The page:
Post-race slump?

As much as I loved Ironman training, I was ready to be done.  I didn’t have a post-race depression.  I didn’t wonder what to do with all my new-found free time (TV, anyone?).  And for the first weeks after the Ironman, I didn’t even have trouble motivating myself to exercise.  I had spent so much time doing Ironman stuff that I was actually excited to do some hard shorter workouts.  Masters swimming three times a week?  Heck yeah!  Track workout?  Heck yeah!  A “long” bike ride on the weekend? Heck yeah!

My mind felt so great the first couple weeks that I dared to hope I had escaped a post-race slump altogether.  But I’ve noticed a trend as I’ve been writing my race reports the last few weeks.

“I didn’t really want to get up for this workout, but I was glad once I did.”

“I told myself I could take it easy as long as I got out there.”

“I had to bargain with myself to get out the door and decided to do a longer run instead of intervals.”

“The workout was fine, but I just wasn’t feeling it.”

It’s not hard to see the pattern.

I’ve had some great highlights in the weeks since my Ironman.  I did really well in my first swim meet.  I won a 5k (and, more importantly, I think I hit the paces I wanted to hit).  I powered through to a PR up Emigration Canyon.

premig
PR!

But I’ve also been seriously struggling with motivation.  Some days, it’s harder for me to wake up for a five mile run than it was to wake up for a ten mile run during Ironman training.  There have been plenty of mornings where I almost turn my alarm off and sleep through swimming.  There’s nothing wrong with taking it easy, but I’m torn.  It’d be easy to know what to do if I were constantly sick of exercising—cut back.  But the thing is, when I’m not struggling with motivation, I’m very excited about future goals and new athletic pursuits.  And I know that winter is coming.  I want to take advantage of the beautiful fall weather and fall colors before this whole place turns gray for three months.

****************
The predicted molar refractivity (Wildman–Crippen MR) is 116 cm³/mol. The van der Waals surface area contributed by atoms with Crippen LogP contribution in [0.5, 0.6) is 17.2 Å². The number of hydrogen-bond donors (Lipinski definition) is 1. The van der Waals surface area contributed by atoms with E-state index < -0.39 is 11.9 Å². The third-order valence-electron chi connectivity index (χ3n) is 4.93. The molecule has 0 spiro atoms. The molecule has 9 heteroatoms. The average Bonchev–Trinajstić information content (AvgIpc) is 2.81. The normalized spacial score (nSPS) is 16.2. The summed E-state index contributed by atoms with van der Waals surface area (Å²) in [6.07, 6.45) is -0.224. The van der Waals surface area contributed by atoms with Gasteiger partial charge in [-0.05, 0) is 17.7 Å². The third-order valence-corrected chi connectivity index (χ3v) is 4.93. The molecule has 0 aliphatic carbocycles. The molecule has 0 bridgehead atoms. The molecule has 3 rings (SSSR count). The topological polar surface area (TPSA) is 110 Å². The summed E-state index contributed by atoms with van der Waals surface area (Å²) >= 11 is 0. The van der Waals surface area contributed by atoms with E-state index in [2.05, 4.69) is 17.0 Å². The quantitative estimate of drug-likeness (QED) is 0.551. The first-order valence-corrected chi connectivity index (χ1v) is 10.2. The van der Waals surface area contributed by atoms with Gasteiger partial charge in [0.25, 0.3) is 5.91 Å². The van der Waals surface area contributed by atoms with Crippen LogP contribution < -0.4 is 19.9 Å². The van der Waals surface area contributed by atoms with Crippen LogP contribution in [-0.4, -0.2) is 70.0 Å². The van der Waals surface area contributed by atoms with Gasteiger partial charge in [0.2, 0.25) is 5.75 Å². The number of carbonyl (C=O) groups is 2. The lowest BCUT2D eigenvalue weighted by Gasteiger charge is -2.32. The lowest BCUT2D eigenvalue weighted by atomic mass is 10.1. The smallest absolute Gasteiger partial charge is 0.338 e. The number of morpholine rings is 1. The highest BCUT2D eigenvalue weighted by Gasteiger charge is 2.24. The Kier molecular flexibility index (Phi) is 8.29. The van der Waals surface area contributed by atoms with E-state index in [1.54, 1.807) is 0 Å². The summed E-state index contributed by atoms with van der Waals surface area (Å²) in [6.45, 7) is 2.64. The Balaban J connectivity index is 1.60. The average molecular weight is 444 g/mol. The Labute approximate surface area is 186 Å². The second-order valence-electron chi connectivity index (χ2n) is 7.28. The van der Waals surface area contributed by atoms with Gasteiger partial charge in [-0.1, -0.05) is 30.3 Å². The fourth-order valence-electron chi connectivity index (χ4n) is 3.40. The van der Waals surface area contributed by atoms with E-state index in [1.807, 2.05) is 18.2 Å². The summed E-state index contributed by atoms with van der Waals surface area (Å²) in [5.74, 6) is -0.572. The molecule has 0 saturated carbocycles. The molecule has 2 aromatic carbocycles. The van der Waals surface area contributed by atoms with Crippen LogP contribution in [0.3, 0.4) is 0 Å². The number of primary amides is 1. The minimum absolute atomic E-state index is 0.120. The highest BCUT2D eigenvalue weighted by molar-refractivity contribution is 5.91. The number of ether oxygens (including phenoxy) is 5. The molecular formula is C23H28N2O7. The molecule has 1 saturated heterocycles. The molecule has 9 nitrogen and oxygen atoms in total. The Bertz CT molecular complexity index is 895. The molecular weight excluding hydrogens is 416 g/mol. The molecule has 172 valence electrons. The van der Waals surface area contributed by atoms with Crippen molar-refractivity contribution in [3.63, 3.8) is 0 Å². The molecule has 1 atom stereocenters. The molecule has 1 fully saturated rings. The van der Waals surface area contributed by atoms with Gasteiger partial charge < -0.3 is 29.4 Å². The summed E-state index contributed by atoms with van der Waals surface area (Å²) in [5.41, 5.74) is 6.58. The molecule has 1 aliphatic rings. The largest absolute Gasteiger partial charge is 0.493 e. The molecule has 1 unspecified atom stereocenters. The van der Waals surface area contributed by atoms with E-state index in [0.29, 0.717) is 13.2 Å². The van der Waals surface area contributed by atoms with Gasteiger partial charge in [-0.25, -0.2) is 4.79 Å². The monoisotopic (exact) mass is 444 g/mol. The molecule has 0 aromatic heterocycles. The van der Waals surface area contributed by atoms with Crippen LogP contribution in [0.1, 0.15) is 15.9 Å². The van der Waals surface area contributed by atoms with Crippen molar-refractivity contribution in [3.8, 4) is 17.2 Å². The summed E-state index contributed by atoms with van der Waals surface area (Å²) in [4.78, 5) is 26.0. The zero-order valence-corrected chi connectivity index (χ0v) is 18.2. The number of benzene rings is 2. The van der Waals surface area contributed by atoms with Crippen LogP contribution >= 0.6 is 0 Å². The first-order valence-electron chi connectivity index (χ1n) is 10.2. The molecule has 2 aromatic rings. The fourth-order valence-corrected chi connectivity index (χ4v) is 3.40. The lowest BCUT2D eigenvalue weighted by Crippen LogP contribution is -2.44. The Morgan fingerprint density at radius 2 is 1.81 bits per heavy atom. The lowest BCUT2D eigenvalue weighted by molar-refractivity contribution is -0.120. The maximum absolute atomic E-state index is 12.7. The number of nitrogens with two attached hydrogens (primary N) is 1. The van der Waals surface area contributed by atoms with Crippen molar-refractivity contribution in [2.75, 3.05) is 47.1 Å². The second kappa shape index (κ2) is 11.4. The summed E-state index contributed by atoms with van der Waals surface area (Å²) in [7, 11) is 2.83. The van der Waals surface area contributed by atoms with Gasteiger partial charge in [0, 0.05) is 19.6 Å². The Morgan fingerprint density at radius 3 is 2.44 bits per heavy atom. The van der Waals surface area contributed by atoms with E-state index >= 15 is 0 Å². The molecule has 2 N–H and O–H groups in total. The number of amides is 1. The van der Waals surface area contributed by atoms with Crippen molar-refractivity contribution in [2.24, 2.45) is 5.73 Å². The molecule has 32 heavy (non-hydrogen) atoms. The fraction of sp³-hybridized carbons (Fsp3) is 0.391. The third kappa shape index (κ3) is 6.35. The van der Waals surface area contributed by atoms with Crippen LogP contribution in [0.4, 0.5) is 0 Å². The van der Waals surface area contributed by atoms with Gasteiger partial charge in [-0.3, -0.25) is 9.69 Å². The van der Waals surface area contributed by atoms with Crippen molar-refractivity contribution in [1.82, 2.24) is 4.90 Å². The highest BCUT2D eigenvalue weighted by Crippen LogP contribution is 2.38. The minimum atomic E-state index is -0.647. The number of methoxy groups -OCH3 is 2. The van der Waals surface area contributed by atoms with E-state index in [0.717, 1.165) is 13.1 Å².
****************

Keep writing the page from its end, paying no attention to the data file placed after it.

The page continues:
I’m of two minds.  And I’m having a hard time reconciling these conflicting feelings.

After giving it some thought, I suspect that part of the problem is my post-Ironman habits.  During Ironman training, I was always very careful to get plenty of sleep.  I’ve (understandably) been a little more lax on that front since the race.  But I’m a person that needs sleep.  If I mix get a fairly even mix of 7 hour and 8 hour nights, I’m pretty much where I need to be.  However, recently, I’ve been having way more 7 hour nights than usual, with a few 6 hour nights thrown in here and there.  And that’s bound to mess with my motivation and make it harder to get up in the morning.  Additionally, I’ve been kind of lazy when it comes to fueling as well.  I’ve been skipping breakfast here and there and choosing to snack instead of actually sit down for a real dinner.